Author: Alberto Mora
In late 2002, the Naval Criminal Investigative Service uncovered evidence that detainees were being abused during interrogations at the Guantanamo Bay Naval Base. Concerned about the lawlessness and the professional incompetence of the interrogators, they sought out a senior attorney in the Defense Department’s office of general counsel. Nothing could be done, the attorney blandly informed them. “The decision has been taken,” he said, “and, anyway, if the public were to find out, no one would care.”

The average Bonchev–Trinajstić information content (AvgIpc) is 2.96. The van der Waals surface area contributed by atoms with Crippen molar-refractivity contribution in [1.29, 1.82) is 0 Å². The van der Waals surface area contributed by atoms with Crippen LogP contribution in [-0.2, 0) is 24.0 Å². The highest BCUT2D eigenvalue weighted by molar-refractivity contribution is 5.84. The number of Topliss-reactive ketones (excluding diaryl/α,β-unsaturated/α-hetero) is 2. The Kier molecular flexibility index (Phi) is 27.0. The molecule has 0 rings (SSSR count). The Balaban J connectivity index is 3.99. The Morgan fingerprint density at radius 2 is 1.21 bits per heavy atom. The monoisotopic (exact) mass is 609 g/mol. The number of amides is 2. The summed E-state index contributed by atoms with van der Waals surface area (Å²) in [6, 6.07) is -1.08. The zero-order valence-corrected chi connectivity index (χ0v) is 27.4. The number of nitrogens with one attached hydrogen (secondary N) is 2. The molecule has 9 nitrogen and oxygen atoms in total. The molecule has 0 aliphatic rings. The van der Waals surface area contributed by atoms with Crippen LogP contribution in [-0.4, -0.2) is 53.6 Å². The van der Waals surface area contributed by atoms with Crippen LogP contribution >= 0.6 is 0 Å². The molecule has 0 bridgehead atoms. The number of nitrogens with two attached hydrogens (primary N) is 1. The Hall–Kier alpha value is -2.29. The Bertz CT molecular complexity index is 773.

Mark Danner is in the camp of those who do care. He has produced incisive journalism and books over the past three decades exploring the moral dimension of war and foreign policy. His essays in the New York Review of Books on Abu Ghraib were among the first to reveal the bleak reality and moral vacuum of the George W. Bush administration’s torture policy.
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